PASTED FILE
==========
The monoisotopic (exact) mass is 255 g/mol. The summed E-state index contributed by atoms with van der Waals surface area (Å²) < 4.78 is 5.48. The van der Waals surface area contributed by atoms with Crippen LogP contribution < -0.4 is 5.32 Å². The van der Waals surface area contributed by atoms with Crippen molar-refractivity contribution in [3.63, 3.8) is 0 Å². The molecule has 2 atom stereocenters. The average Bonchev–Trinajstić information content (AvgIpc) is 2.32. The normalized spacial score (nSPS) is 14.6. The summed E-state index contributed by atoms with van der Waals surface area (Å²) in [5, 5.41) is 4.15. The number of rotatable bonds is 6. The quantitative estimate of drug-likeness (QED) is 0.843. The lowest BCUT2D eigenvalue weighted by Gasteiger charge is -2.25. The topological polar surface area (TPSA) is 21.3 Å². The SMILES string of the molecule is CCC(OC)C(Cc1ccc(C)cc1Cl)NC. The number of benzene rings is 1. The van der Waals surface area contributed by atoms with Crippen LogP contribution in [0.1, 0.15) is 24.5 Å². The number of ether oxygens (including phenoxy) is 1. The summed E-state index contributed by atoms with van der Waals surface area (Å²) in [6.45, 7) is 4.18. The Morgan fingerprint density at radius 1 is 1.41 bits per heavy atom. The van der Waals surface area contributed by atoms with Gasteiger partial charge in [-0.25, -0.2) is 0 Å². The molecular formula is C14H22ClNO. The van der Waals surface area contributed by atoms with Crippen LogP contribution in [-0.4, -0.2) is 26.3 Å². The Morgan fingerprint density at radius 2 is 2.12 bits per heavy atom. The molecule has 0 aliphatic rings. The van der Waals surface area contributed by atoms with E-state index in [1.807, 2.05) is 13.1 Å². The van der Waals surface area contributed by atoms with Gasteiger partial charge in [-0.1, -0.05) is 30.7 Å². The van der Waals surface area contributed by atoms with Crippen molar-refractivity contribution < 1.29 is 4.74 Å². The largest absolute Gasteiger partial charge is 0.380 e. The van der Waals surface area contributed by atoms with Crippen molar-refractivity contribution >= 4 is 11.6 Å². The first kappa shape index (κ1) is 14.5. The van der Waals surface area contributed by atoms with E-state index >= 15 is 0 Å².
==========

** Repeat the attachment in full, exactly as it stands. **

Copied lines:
The monoisotopic (exact) mass is 255 g/mol. The summed E-state index contributed by atoms with van der Waals surface area (Å²) < 4.78 is 5.48. The van der Waals surface area contributed by atoms with Crippen LogP contribution < -0.4 is 5.32 Å². The van der Waals surface area contributed by atoms with Crippen molar-refractivity contribution in [3.63, 3.8) is 0 Å². The molecule has 2 atom stereocenters. The average Bonchev–Trinajstić information content (AvgIpc) is 2.32. The normalized spacial score (nSPS) is 14.6. The summed E-state index contributed by atoms with van der Waals surface area (Å²) in [5, 5.41) is 4.15. The number of rotatable bonds is 6. The quantitative estimate of drug-likeness (QED) is 0.843. The lowest BCUT2D eigenvalue weighted by Gasteiger charge is -2.25. The topological polar surface area (TPSA) is 21.3 Å². The SMILES string of the molecule is CCC(OC)C(Cc1ccc(C)cc1Cl)NC. The number of benzene rings is 1. The van der Waals surface area contributed by atoms with Crippen LogP contribution in [0.1, 0.15) is 24.5 Å². The number of ether oxygens (including phenoxy) is 1. The summed E-state index contributed by atoms with van der Waals surface area (Å²) in [6.45, 7) is 4.18. The Morgan fingerprint density at radius 1 is 1.41 bits per heavy atom. The van der Waals surface area contributed by atoms with Gasteiger partial charge in [-0.25, -0.2) is 0 Å². The molecular formula is C14H22ClNO. The van der Waals surface area contributed by atoms with Crippen LogP contribution in [-0.4, -0.2) is 26.3 Å². The Morgan fingerprint density at radius 2 is 2.12 bits per heavy atom. The molecule has 0 aliphatic rings. The van der Waals surface area contributed by atoms with E-state index in [1.807, 2.05) is 13.1 Å². The van der Waals surface area contributed by atoms with Gasteiger partial charge in [-0.1, -0.05) is 30.7 Å². The van der Waals surface area contributed by atoms with Crippen molar-refractivity contribution < 1.29 is 4.74 Å². The largest absolute Gasteiger partial charge is 0.380 e. The van der Waals surface area contributed by atoms with Crippen molar-refractivity contribution >= 4 is 11.6 Å². The first kappa shape index (κ1) is 14.5. The van der Waals surface area contributed by atoms with E-state index >= 15 is 0 Å².